Searching over 5,500,000 cases.


searching
Buy This Entire Record For $7.95

Download the entire decision to receive the complete text, official citation,
docket number, dissents and concurrences, and footnotes for this case.

Learn more about what you receive with purchase of this case.

Newell v. Colvin

United States District Court, D. New Hampshire

February 10, 2014

Angelia Marie Newell, Claimant,
v.
Carolyn W. Colvin, Acting Commissioner, Social Security Administration, Defendant. Opinion No. 2014 DNH 026

ORDER

STEVEN J. McAULIFFE, District Judge.

Pursuant to 42 U.S.C. §§ 405(g) and 1383(c)(3), claimant, Angelia Newell, moves to reverse or vacate the Commissioner's decision denying her application for Supplemental Security Income Benefits under Title XVI of the Social Security Act, 42 U.S.C. §§ 1381-1383c (the "Act"). The Commissioner objects and moves for an order affirming her decision.

For the reasons discussed below, claimant's motion is denied, and the Commissioner's motion is granted.

Factual Background

I. Procedural History.

In 2008, claimant filed an application for Supplemental Security Income ("SSI"), alleging that she had been unable to work since June 25, 2000. She subsequently amended that date to February 26, 2008. That application was denied and claimant requested a hearing before an Administrative Law Judge ("ALJ"). In October of 2009, the ALJ held a hearing and, approximately one month later, issued a decision in which he concluded that claimant was not disabled under the Act. The Decision Review Board selected claimant's application for review and, on February 12, 2010, remanded the case to the ALJ for a new hearing and decision.

The ALJ held a second hearing in May of 2011, at which claimant, her attorney, and an impartial vocational expert all appeared. Approximately two months later, the ALJ issued a new decision, again finding that claimant was not disabled within the meaning of the Act. The Appeals Council denied claimant's request for review and the ALJ's adverse decision became the final decision of the Commissioner, subject to judicial review. Subsequently, claimant filed a timely action in this court, asserting that the ALJ's decision is not supported by substantial evidence and seeking a judicial determination that she is disabled within the meaning of the Act. Claimant then filed a "Motion for Order Reversing Decision of the Commissioner" (document no. 10). In response, the Commissioner filed a "Motion for Order Affirming the Decision of the Commissioner" (document no. 13). Those motions are pending.

II. Stipulated Facts.

Pursuant to this court's Local Rule 9.1, the parties have submitted a statement of stipulated facts which, because it is part of the court's record (document no. 15), need not be recounted in this opinion. Those facts relevant to the disposition of this matter are discussed as appropriate.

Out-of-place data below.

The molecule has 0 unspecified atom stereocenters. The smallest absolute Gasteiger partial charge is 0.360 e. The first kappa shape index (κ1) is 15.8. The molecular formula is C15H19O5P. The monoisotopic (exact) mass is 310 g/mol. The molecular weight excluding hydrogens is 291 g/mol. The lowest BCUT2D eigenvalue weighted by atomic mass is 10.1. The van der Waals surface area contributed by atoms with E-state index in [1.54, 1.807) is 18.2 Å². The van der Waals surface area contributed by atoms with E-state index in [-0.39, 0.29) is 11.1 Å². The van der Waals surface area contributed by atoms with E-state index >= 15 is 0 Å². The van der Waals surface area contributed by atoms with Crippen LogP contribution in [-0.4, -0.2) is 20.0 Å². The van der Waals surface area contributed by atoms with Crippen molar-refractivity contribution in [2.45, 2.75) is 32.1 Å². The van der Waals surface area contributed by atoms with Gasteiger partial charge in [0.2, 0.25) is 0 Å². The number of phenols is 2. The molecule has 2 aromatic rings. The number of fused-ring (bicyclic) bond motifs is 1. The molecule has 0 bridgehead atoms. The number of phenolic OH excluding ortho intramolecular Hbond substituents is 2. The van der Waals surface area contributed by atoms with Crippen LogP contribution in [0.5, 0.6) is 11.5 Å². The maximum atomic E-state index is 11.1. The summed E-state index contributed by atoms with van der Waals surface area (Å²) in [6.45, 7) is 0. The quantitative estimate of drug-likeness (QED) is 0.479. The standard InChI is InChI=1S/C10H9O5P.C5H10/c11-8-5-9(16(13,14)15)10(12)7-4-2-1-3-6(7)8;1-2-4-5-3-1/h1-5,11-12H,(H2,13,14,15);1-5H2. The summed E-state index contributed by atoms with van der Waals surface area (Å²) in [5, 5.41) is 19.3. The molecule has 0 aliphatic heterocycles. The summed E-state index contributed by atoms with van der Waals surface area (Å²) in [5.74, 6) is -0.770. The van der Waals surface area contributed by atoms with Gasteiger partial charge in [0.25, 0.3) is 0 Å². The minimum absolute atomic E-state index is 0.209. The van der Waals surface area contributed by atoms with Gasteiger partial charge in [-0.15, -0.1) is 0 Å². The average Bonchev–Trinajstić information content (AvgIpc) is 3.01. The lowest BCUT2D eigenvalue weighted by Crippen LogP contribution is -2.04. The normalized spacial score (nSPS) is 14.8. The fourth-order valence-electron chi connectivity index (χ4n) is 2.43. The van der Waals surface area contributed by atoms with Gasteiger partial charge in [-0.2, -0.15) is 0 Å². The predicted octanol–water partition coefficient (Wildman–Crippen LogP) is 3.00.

Standard of Review

I. "Substantial Evidence" and Deferential Review.

Pursuant to 42 U.S.C. § 405(g), the court is empowered "to enter, upon the pleadings and transcript of the record, a judgment affirming, modifying, or reversing the decision of the Commissioner of Social Security, with or without remanding the cause for a rehearing." Factual findings and credibility determinations made by the Commissioner are conclusive if supported by substantial evidence. See 42 U.S.C. §§ 405(g), 1383(c)(3). See also Irlanda Ortiz v. Secretary of Health & Human Services , 955 F.2d 765, 769 (1st Cir. 1991). Substantial evidence is "such relevant evidence as a reasonable mind might accept as adequate to support a conclusion." Consolidated Edison Co. v. NLRB , 305 U.S. 197, 229 (1938). It is something less than a preponderance of the evidence, so the possibility of drawing two inconsistent conclusions from the evidence does not prevent an administrative agency's finding from being supported by substantial evidence. Consolo v. Federal Maritime Comm'n. , 383 U.S. 607, 620 (1966). See also Richardson v. Perales , 402 U.S. 389, 401 (1971).

This court's review of the ALJ's decision is, therefore, both limited and deferential. The court is not empowered to consider claimant's application de novo, nor may it undertake an independent assessment of whether she is disabled under the Act. Rather, the court's inquiry is "limited to determining whether the ALJ deployed the correct legal standards and found facts upon the proper quantum of evidence." Nguyen v. Chater , 172 F.3d 31, 35 (1st Cir. 1999). Provided the ALJ's findings are properly supported by substantial evidence, the court must sustain those findings even when there may also be substantial evidence supporting the contrary position. See, e.g., ...


Buy This Entire Record For $7.95

Download the entire decision to receive the complete text, official citation,
docket number, dissents and concurrences, and footnotes for this case.

Learn more about what you receive with purchase of this case.